The Whole “Blood Libel” Thing

That Sarah sure does have a way with words. Palin’s latest, not an “oops” moment but actually something she posted online, upped the righteous hackles of a lot of people and left others going, “huh?” So, what is it? In short: “blood libel” is an accusation originally and historically used as a means of inciting hatred against Jews. (Reminder: Palin has worked hard to be sure that no one doubts her evangelical Christian identity.) It has evolved to include anyone falsely accused, which is how Palin appears to have intended it when she claimed to be the victim of a blood libel following allegations that her rhetoric and politics contributed to Loughner’s twisted decision to shoot in Tucson.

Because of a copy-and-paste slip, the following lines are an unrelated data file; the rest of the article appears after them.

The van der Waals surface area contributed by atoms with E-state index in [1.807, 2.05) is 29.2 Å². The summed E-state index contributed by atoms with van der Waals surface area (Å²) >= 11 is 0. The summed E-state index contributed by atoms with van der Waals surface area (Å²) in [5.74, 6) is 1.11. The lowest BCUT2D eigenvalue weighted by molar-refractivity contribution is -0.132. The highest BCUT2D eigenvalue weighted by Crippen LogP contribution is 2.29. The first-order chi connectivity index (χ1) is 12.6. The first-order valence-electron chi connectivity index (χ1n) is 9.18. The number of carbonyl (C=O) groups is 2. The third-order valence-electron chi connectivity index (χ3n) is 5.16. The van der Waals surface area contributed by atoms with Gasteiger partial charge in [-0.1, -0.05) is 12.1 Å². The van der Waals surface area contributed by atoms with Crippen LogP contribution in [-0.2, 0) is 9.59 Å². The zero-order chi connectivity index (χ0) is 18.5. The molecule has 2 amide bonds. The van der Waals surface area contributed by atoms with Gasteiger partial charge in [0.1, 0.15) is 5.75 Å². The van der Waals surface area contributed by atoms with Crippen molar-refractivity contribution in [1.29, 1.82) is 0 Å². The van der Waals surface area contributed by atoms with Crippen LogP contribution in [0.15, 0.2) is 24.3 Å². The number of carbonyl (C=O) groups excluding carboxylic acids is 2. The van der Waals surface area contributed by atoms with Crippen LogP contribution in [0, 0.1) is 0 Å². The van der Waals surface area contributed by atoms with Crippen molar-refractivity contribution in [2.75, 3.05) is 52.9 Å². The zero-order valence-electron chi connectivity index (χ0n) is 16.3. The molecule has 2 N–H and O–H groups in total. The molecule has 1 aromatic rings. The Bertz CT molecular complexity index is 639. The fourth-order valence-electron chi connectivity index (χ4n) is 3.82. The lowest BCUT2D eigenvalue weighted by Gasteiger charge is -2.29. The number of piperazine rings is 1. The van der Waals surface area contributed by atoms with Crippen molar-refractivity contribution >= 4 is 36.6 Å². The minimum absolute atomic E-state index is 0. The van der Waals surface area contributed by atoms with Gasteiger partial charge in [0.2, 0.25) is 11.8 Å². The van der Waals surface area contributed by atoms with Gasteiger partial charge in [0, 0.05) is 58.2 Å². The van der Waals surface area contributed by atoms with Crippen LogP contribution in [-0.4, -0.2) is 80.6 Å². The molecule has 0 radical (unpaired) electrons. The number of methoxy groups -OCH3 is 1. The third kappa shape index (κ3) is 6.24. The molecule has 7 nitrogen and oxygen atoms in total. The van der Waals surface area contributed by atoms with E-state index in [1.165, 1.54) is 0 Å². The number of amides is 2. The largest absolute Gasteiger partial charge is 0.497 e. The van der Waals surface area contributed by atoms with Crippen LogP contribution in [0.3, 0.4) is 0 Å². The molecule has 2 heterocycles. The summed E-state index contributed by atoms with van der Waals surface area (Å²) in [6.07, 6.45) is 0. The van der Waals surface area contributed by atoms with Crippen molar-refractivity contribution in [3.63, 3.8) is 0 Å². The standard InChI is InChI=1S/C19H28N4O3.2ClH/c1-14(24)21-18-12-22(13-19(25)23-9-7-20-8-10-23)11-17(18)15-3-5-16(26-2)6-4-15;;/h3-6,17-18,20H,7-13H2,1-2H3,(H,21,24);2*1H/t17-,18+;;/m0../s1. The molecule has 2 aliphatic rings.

Book of Eli — My God